Patience is likely the entry point for many listeners to Mannequin Pussy, but is in fact the Philadelphia-based band’s third album. In listening to the relatively glossy sound of Patience, it’s important to note that this is a second phase for the band: they’ve moved to Epitaph, worked with renowned producer Will Yip and written songs that push past the 4-minute mark for the first time ever – but their early years as an act coming out of the hardcore scene, making lo-fi recordings of scrappy material is still an essential building block here.

The main connective tissue back to their roots are Marisa Dabice’s lyrics. She came up in a scene where honesty in expression was of the highest value, even if that meant plenty of self-scorn and uncomfortable confessions. On Patience this still holds true; just because the band’s overall songwriting is much stronger and the production much cleaner, it doesn’t mean the tales told in Dabice’s songs aren’t frequently just as messy and regrettable – what it means is that Mannequin Pussy’s now bigger and better sound now makes her words all the heavier.

This is immediately apparent on Patience’s opening title track, a nimble rocker with interwoven guitar lines announcing the significant upgrade in production, leading to a knock-down drag-out chorus revealing Mannequin Pussy’s beefed-up band dynamics. Along with this comes Dabice’s breathless tale of inescapable emotional abuse. If that wasn’t already a dizzying opening, Patience’s smooth segue into ‘Drunk II’, the album’s inflammatory lead single, will leave you grasping for the nearest solid object to ground yourself.

A polished mission statement for Mannequin Pussy 2.0’s ambition, ‘Drunk II’ is undoubtedly one of the songs of the year, bruised shoegaze propelling Dabice’s rasping and barbed confessional. Lost in the depths of a decimating break-up, she drags us through her nights of drunkenness and desperate phone calls to her ex, but then there’s the flip side, where she exposes her dejection clearly: “And everyone says to me “Missy you’re so strong!”/ But what if I don’t want to be?” The band decelerates to a smoother, caressing tone, deepening the connection to our drowning singer as she repeats “I push it down/ I drink to drown/ I am alone.”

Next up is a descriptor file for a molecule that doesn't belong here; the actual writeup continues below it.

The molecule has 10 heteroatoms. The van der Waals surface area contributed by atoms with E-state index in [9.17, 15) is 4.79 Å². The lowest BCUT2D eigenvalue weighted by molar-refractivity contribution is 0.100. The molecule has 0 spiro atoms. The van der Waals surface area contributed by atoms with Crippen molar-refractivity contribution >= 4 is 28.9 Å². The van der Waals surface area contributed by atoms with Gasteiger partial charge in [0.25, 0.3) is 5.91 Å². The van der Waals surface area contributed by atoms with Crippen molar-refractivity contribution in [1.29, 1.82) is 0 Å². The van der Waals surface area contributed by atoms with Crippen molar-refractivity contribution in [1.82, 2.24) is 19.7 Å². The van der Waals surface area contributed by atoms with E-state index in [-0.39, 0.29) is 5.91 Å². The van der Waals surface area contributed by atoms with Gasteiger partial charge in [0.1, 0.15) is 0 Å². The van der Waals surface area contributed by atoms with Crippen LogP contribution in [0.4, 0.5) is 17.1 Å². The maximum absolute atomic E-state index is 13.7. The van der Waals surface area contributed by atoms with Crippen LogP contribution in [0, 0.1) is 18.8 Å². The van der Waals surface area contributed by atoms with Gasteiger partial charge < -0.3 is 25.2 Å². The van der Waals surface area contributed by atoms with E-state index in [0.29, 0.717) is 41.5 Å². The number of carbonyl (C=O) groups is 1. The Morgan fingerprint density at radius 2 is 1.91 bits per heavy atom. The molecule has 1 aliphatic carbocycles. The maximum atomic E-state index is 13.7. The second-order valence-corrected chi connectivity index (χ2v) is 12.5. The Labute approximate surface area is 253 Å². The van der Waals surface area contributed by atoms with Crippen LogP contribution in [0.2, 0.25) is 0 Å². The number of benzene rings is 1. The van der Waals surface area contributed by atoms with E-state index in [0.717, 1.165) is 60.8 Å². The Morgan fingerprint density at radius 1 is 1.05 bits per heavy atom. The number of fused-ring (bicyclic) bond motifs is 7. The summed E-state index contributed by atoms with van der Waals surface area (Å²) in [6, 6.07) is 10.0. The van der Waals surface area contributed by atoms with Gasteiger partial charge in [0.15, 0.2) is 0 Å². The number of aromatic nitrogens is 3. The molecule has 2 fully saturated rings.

Any older fans missing the gritted-teeth no-fucks-given punk of their previous output should be sated by the following track ‘Cream’, a blasting knuckle duster that finds Dabice screaming from inside her own hell without a shred of self-compassion. Elsewhere there’s ‘Drunk I’, the immature younger brother of the previously mentioned single, which approaches the same break-up but in a sub 1-minute torrent of pure, spitting hatred.

Those briefer, angrier songs are undoubtedly fun – but they feel more like moments of letting off steam amidst gargantuan moments of profound self-reflection that come in the more expansive songs. ‘Fear/+/Desire’ is such a quiet and subtle track, and falling as it does between the aforementioned punk songs, at first doesn’t quite register. However, proper attention given to ‘Fear/+/Desire’ reveals Mannequin Pussy’s most honest and harrowing song yet, in which Dabice details a physically abusive relationship in uncompromising terms. She doesn’t hold back on providing horrifying imagery, and there is certainly hatred directed at the person, but she doesn’t lay the blame entirely at their feet, accepting her own culpability in the fucked up back-and-forth. Musically, Mannequin Pussy show off a new-found nuance and detailed understanding that backs up this intricate situation perfectly, spinning the threads of guitar so beautifully that you can mistake the song for romantic, before you’re knocked back to earth by the painful reality of the situation.

They do it again on ‘High Horse’, which further examines an unsettling and abusive relationship, their slow pace matching Dabice’s hesitant, indecisive mind set. But this time Dabice pulls through and ends with the upper hand, walking away, and Mannequin Pussy push the track to dramatic and powerful heights to reflect that.

With those pieces of excoriating honesty out of the way, Mannequin Pussy finish off Patience with a bit more lightheartedness. ‘Who You Are’ is a comradely kick up the backside for a friend in the dumps, an earnest outpouring of affection and emotional support which matches their power-pop-punk style to perfection. ‘Clams’ and ‘F.U.C.A.W.’ revert back to the short-and-sharp post-hardcore style, both allowing Dabice to take on a more aggressive persona, in the former demanding payment for some unnamed act and in the latter swiping and punching her way through any who would disrespect her.

It all ends with ‘In Love Again’, a fresh-spring of new hope, and with it comes the first and only use of piano on the record, a splash of colour perfectly capturing the promise of the future in Mannequin Pussy’s mind. And you can’t begrudge Dabice that, especially after all the trials she’s outlined through Patience; there’s enough stuffed into the record to make you do a double take when you read that it’s only 26 minutes long – but all that means is that you’ve got enough time to spin it again.